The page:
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The writers lose faith in their viewers on a heavy-handed and Flash-less episode

Danny Trejo, Victoria Park, Carlos Valdes
Photo: Dean Buscher (The CW)
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The sixth season of The Flash has done a better than usual job of thematically unifying its various storylines, but there are limits to the effectiveness of that strategy. If you got as sick of hearing the word “faith” as I did during “Kiss Kiss Breach Breach,” you probably agree that this episode blasted through those limits like a speedster through the sound barrier. It’s fine to organize an hour of television around that concept, but maybe have a little FAITH in your audience to put it together without being hammered over the head.


At least it’s not another hour of the Sad Barry show. As the episode begins, Barry and Iris are off to Tahiti for a few days to get away from the whole “impending doom” thing for a while. Barry’s absence this close his foretold death feels like a pretty big clue that he’s going to live, since it would be a weird choice to do a Flash-less episode at this point otherwise. Or maybe that’s just what they want us to think!

In any case, it’s a Cisco-dominated hour. The former Vibe has been sleepwalking, something his girlfriend Kamilla has already noticed. Yes, Cisco and Kamilla are sharing a bed, by which I mean sleeping in the same bed about as far apart as possible. Isn’t it odd that The Flash can get away with showing bodies decomposing into goo, but remains an almost entirely sexless viewing experience? I’m not expected The Deuce here, but when Cisco struggles to tell Kamilla he loves her, we might be a little more invested if they were allowed to demonstrate any kind of sexual chemistry at all. In any case, there’s no chance of nookie once Danny Trejo’s Breacher slices his way into the room and sits on the bed to give Cisco the bad news: Cynthia, better known as Gypsy, is dead.

Tom Cavanagh
Photo: Jeff Weddell (The CW)

Cisco and Kamilla examine the crime scene, encountering a hostile red herring of an Earth-19 cop in the process, and determine that Cynthia has been disintegrated by super-hacker Echo, who she’s been chasing for years. When Cisco whips up a gizmo that allows him and Breacher to witness Cynthia’s final moments, Echo is revealed as Cisco himself. Breacher flips out and nearly murders the ex-Vibe, who reminds him about that whole multiverse thing and the plethora of other Ciscos in it. That’s always the plotting problem in a comic book world like this; when Echo is revealed to be a Cisco doppelgänger from another Earth, it comes as no surprise. Sure, we get a Cisco vs. Cisco fight out of the deal, but without Vibe powers, it mostly amounts to a bunch of hair flying around.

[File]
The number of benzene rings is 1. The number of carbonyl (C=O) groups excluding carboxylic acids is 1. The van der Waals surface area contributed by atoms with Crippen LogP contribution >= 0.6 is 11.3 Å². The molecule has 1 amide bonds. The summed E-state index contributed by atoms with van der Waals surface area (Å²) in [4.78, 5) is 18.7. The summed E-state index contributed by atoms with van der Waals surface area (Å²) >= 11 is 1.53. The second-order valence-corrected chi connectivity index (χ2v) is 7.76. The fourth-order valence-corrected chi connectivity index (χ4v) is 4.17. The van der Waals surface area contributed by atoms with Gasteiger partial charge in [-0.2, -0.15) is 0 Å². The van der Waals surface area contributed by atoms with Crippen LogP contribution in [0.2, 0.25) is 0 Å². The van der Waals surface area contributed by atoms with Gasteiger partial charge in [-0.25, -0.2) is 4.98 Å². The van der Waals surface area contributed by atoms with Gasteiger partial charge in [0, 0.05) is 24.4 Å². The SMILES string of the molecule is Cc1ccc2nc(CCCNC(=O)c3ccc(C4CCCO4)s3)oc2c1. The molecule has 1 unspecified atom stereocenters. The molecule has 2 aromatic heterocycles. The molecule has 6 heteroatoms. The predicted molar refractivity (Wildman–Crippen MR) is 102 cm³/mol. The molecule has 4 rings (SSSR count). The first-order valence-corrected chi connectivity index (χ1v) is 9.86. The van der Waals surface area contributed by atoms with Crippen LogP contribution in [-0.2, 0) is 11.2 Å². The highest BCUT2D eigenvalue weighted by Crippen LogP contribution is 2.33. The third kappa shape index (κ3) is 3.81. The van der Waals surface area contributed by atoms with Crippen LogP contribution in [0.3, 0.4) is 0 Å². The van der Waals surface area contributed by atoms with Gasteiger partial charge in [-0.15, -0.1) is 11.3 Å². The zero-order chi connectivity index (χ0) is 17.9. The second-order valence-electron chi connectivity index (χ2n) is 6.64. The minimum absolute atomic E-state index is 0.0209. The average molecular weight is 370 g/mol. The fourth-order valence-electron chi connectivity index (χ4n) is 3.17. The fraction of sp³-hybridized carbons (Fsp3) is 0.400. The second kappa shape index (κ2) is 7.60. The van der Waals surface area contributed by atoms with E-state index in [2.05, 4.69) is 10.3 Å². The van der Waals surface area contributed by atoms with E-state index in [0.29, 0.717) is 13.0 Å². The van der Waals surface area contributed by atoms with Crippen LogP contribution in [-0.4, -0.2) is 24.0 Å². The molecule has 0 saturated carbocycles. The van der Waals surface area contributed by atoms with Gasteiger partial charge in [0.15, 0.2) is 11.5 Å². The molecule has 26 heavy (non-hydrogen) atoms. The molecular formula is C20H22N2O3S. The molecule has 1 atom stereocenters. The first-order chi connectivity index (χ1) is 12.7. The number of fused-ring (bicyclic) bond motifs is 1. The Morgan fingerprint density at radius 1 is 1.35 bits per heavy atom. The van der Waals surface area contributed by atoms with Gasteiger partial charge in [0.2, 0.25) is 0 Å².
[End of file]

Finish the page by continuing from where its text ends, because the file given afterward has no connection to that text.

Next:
This might be the least super-powered episode in Flash history, all things considered. The production must be saving every penny for the Crisis, which is exciting if you take the long view, but doesn’t do much for us now. Even in Rosso’s brief appearance this week, Frost takes herself out of the picture and lets Caitlin handle it. (Yeah, that doesn’t work out so well.) Only Ralph gets his meta on, in a short-but-sweet stretchy rescue.

That comes about when Joe follows Nash Wells into the tunnels and Nash causes a cave-in that traps them with a limited amount of oxygen. If you miss the old “man of faith vs. man of science” scenes from Lost, here’s your chance to reli the magic. Once again this week, Jesse L. Martin tugs the heartstrings as Joe tells the story of his whole neighborhood turning up with hot food in his moment of crisis following his first wife’s departure, but the effectiveness of the scene is dimmed by the presence of too many other similar speeches in the same episode.


Cisco realizes he should have faith in himself, not the BARI artificial intelligence he’s been relying on in the real Barry’s absence. Ralph tells Frost she needs to have faith in the team rather than striking out on her own. Caitlin tells Rosso that his mother never lost faith in him, and that needs to have faith in himself to be the good person she remembers. Breacher realizes he lost faith in the man he thought of as a son, but that Cynthia never did. Joe tells Nash he has faith they’ll be rescued despite all indications to the contrary. When Ralph shows up in the nick of time, Joe’s faith is rewarded. My faith in not being spoon-fed a lesson by The Flash, however, has been severely tested.

Stray observations

  • Nash Wells claims he knows how to save Barry’s life, but that will have to wait, because...
  • No new episode next week. In two weeks, Barry and Ralph get their James Bond on.
  • Chester P. Runk is almost done cooking, and should be ready by then.

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About the author

Scott Von Doviak

My debut novel Charlesgate Confidential is now available from Hard Case Crime.